Teaching with DropBox

DropBox is an incredibly useful tool. In a nutshell, it syncs all of your important files both locally and in the cloud. It has become one of those programs that is essential. It works on Windows, Mac, and Linux. Your files are stored locally on your computer so you can still access even when you are without an Internet connection. It also has Android and iPhone applications, with a BlackBerry application in closed beta.

This is an incredibly useful personal application. But how does it help out students? There are two features that really come in handy. The first is the ability to make any file or folder in DropBox a public link. This makes sharing files a breeze.

Second, thanks to some clever coding by Amit Banerjee, whose work I found via the excellent Lifehacker blog, you can allow students to upload their work. Follow the directions on the site listed above. It should be noted that you need a web server to upload 2 files to; if you have your own website, you probably have a web server.

I made a few changes to make it work better for me. Instead of just linking to it, I like to keep students in one place when on the class website. For example, I would rather embed a video than send them to a video site. In the same vein, I made the dimensions smaller so that it could fit on my blog using the <iframe> command. I also changed the background color to match that on my blog.

In my DropBox, I made a student work folder. Now, whenever students want to give me something, I just have them upload it to the Student Work folder in my DropBox. To make it even more useful, I have the students using a naming convention that makes it very easy for me: period-name-assignment. For example, 3-Bedell-Journal. This way, on any of my computers, I have all of my students’ work organized by period, then by last name, then by assignment.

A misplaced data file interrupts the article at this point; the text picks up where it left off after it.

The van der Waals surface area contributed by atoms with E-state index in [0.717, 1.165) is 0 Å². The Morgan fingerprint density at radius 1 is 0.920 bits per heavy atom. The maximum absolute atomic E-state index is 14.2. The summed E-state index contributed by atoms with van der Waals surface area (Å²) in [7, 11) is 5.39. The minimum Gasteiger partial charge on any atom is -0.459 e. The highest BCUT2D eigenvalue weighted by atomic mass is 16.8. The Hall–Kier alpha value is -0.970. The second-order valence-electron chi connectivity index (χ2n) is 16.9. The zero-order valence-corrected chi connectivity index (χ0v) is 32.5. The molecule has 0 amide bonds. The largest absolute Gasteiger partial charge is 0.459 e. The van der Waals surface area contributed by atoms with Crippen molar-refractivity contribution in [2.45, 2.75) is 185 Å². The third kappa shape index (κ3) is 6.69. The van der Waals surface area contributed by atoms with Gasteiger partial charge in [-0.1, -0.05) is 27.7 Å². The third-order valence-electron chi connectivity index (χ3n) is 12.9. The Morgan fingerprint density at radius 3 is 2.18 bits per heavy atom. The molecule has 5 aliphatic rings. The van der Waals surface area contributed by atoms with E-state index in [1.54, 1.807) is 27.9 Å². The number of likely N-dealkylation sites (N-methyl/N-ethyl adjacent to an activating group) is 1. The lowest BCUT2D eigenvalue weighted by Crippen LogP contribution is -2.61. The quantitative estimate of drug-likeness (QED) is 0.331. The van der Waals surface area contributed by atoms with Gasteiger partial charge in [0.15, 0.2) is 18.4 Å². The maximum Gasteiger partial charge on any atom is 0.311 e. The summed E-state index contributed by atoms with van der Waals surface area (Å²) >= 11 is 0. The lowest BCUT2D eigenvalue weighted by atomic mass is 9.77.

I can then even leave feedback on the files and send them back to the students with a shareable link. It takes a little tinkering, but it takes an excellent tool and makes it even more useful for students.

Here is an example of what it could look like.

9 comments to Teaching with DropBox

  • Dave Andrade
    Twitter: daveandcori

    I love DropBox. One of the best things about it is it can sync to a network drive on our system at school. Each teacher and student gets space on the network drive. But, you can’t access it at home. No need for flash drives or emailing things home. I have my school drive syncing with my home computer. Students can access their school files at home. It’s great. It also works great on my Palm Pre+ so i can access my files there too.

    Here are some other good ones to use too: http://educationaltechnologyguy.blogspot.com/2010/01/cloud-file-storage-sync-backup.html

  • Chris Franzen
    Twitter: franze98

    I have one teacher using that, but since we just gave our students access to Google Apps for Education I’m thinking it is a much more viable solution with everything it offers.

  • Jason Bedell
    Twitter: jasontbedell

    Thanks Dave. I didn’t realize it worked on WebOS. I love not needing to carry around the flash drive.